When the New York Giants held their mandatory minicamp a few weeks ago, WR Victor Cruz actively participated, looking to train for a successful comeback from injury.
But minicamp was not the only one Cruz participated in that week. On June 11, the Victor Cruz Foundation hosted its first ever Father’s Day Football Exhibition and Skills Challenge at Hackensack High School in Hackensack, New Jersey.
For Cruz, who has a 4-year-old daughter named Kennedy, holding an event like this was important to him because it was his father who taught him to love the game. In Spring 2007, Cruz received a phone call saying his father — who had already been in a car accident and suffering from depression — committed suicide.
Of the event, held in honor of Father’s Day, Cruz said, “I know it’s something he [Cruz’s father] would love to be at,” Cruz told NJ.com. “He would definitely love to speak to and that is why I wanted to get all these fathers involved in the things they do with their kids.”
The participants included fathers, sons and daughters. Cruz personally led the families through various football drills for the first part of the exhibition.
“The first part … is being with the kids and their fathers doing combine style drills,” Cruz said. “Forty-yard dash, vertical broad jumps, offensive drills — like receiver, running back, quarterback drills — and then defensive drills — defensive end, linebackers.”
The second part divided participants into eight seven-player sponsored teams for a small football tournament.
Cruz was not the only Giant participating in the event. Teammates included DE Olivier Vernon, G Bobby Hart, RB Shane Vereen, WR Dwayne Harris, WR Sterling Shepard and WR Tavarres King.
“To have my teammates, it just shows the love,” Cruz said. “We’re very much a family – the receiving crew and our entire team. I asked these guys to come out, and they didn’t hesitate and said, ‘I’ll be there.’”
The teammates weren’t just there out of respect for Cruz. They all seemed to be having fun themselves, especially during the tournament. It was a true example of the expression “Football is family.”
“In all honesty, it’s a good event, a lot of people came out,” Vereen said. “It looks like everyone is having a good time, and I’m glad I can be a part of it. Happy Vic had me out. Hopefully I’ll be here next year, too.”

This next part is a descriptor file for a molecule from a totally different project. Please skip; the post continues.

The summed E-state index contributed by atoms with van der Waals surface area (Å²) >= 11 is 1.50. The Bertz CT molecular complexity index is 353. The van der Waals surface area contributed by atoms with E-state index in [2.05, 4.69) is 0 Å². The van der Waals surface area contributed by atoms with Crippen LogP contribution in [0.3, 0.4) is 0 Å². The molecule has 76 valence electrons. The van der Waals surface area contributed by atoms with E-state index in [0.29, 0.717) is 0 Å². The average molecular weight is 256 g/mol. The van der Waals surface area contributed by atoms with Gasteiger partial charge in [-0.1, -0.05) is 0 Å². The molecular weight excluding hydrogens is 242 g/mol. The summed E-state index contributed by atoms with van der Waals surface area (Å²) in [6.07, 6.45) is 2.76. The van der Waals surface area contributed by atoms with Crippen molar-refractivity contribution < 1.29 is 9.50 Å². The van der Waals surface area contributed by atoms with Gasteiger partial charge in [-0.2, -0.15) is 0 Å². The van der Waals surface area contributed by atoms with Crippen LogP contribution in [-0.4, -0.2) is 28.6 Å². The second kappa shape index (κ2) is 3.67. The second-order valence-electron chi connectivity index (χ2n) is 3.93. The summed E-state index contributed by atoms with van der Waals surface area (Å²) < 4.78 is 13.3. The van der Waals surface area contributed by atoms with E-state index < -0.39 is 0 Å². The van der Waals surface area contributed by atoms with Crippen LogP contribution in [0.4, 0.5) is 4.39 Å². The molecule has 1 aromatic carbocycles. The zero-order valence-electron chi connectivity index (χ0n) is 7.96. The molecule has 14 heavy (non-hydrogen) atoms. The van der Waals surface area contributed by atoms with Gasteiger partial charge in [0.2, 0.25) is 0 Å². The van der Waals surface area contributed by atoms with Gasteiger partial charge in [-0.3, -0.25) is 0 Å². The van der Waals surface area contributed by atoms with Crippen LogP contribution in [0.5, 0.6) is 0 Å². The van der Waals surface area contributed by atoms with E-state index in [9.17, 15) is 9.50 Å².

Also volunteering was Robert Randolph, who coached Cruz when he attended Paterson Catholic High School in Paterson, New Jersey. Randolph says that the Victor Cruz he helped to grow and develop is the Victor Cruz everyone knows today.
“I’m proud to be here and to be a volunteer coach for the event because I coached Victor in high school,” Randolph said. “He hasn’t forgotten where he’s come from, and he’s still humble. And for these kids now that we coach at Hackensack High School, to see him is all the world to them and to us as coaches because we watched him grow up. He was them.”
The event raised a total of $90,000, which will go towards STEM programming and local Boys and Girls Clubs.
“All the proceeds go to the Victor Cruz Foundation, towards STEM Programming — which is Science, Technology, Engineering and Math — and they go to all the programming that you see at the Boys and Girls Clubs and other afterschool programs around the country,” Cruz said. “Trying to get kids excited about STEM programming as excited as they are about football.”
Cruz told NJ.com he felt this event was a huge success, and he hopes to hold an event like this every year.
“The way this one turned out, it has been great,” he said. “The more fathers, the more kids that come out, the more I can help create these opportunities and memories for their children and the better it will get. So I definitely kind of want to make this an annual thing.”
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